Umbrian Wonderland

It was late afternoon when I reached Assisi last year. A slanting rain was pouring down, ensuring a thorough drenching.

The town was all gray stone, and the only person I saw outside was a policeman swathed in a plastic poncho. This scene wasn't exactly what I had in mind upon setting out, but then it was April in Umbria. I should have done the math.

Then the inn I thought would surely have a room did not. The person at the desk told me of an apartment nearby that was rented by the night or week. It was the best I could do at that point, so I went for it. The unit turned out to be pleasant and modern, with a kitchenette and TV. The latter would come in handy in case it never stopped raining, I thought.

A nearby trattoria welcomed me for an early dinner (anything before 8:30 is early in Italy) and, at last, dry and fed, I bought a paper to read and was asleep by 10.

Awaking about 6 the next morning, I decided to see where I was, as well as to get coffee and a cornetto (croissant). When I got downstairs I heard a gentle church bell, so I followed its sound down a narrow, winding street only to find myself in a wide clearing. A pale sun lit a vast church façade. Mass was just beginning. I joined the few local people inside as a sweet sound of praise came from behind a grille.

The Clarisse (Cla-REE-say) — the Poor Clares — were greeting God as morning came to Assisi.

How blessed I was. I was living right next to the Basilica of St. Clare (in Italian, Santa Chiara: kee-AH-rah), on a level of Assisi below the main Franciscan complex. Mass was the perfect start to a new day. And I did indeed welcome St. Francis's Brother Sun.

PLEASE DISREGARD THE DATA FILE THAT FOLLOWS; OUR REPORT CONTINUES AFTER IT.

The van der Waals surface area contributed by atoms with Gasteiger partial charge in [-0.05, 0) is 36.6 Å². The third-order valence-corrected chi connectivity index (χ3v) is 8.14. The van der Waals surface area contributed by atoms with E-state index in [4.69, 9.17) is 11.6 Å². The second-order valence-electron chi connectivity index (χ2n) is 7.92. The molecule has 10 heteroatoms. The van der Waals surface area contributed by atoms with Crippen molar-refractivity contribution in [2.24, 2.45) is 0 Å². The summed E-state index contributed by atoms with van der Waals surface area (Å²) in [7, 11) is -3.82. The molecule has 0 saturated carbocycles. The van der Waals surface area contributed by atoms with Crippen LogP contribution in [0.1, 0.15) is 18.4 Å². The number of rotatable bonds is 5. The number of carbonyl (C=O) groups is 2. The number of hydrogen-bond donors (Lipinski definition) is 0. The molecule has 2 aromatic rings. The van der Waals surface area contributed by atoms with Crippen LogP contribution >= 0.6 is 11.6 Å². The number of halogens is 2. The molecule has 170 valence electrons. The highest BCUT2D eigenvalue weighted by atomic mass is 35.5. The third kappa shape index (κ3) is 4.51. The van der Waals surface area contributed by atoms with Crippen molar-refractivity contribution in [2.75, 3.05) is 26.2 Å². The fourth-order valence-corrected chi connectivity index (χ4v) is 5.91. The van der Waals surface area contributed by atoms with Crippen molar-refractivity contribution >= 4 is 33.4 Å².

Parts of the church, including the crypt, would be closed until 9, and so I bought a book about the basilica from a newsstand and found a caffe nearby for a cappuccino. Appropriate to drink one here, I thought, as the name refers to the brown color of the Capuchin Franciscan Order.

I spent the early morning walking about the town, enjoying the flowers that were starting to color the hills beyond the Basilica of St. Francis above. Assisi has a quiet charm — and a mystical beauty — out of season.

When Francis and Clare lived here, however, they saw an ostentatious town and bloody wars — mainly town against town — as part of daily life. Both Francis and Clare had had to renounce family and friends to reach the state of holiness they achieved.

Clare of Assisi (1193-1253; feast day Aug. 11) exemplified her name, which means clarity, enlightenment. As the daughter of the noble Favarone di Offreduccio, she could have lived a life of ease and privilege. Instead, she reached for something more beautiful.

Her kind and generous mother, Ortolana, made sure that Clare had a good Christian education. But then Clare's fascination with Francis, with his rebellion and fanatical devotion to the poor, went beyond her family's comfort zone.

Clare's illumination, however, was already changing her daily life. After a time of reflection and talks with Francis, Clare showed amazing courage one night. The eve of Palm Sunday was her night of escape from her family and old life. She went off alone into the woods to the tiny chapel of the Portiuncula, where Francis gave her the habit of penance at the altar of the Virgin Mary of the Angels.

That night, the Franciscan brothers took Clare to a Benedictine monastery, where she was protected by the Church against her family's taking her back. Later, at another monastery, she was joined by her sister Caterina, who became Sister Agnes and proved a great comfort to Clare.

St. Clare's letters to Agnes are very moving, and show her thought as she was creating the Order of Poor Clares. Some of her early, simple words inspire even today: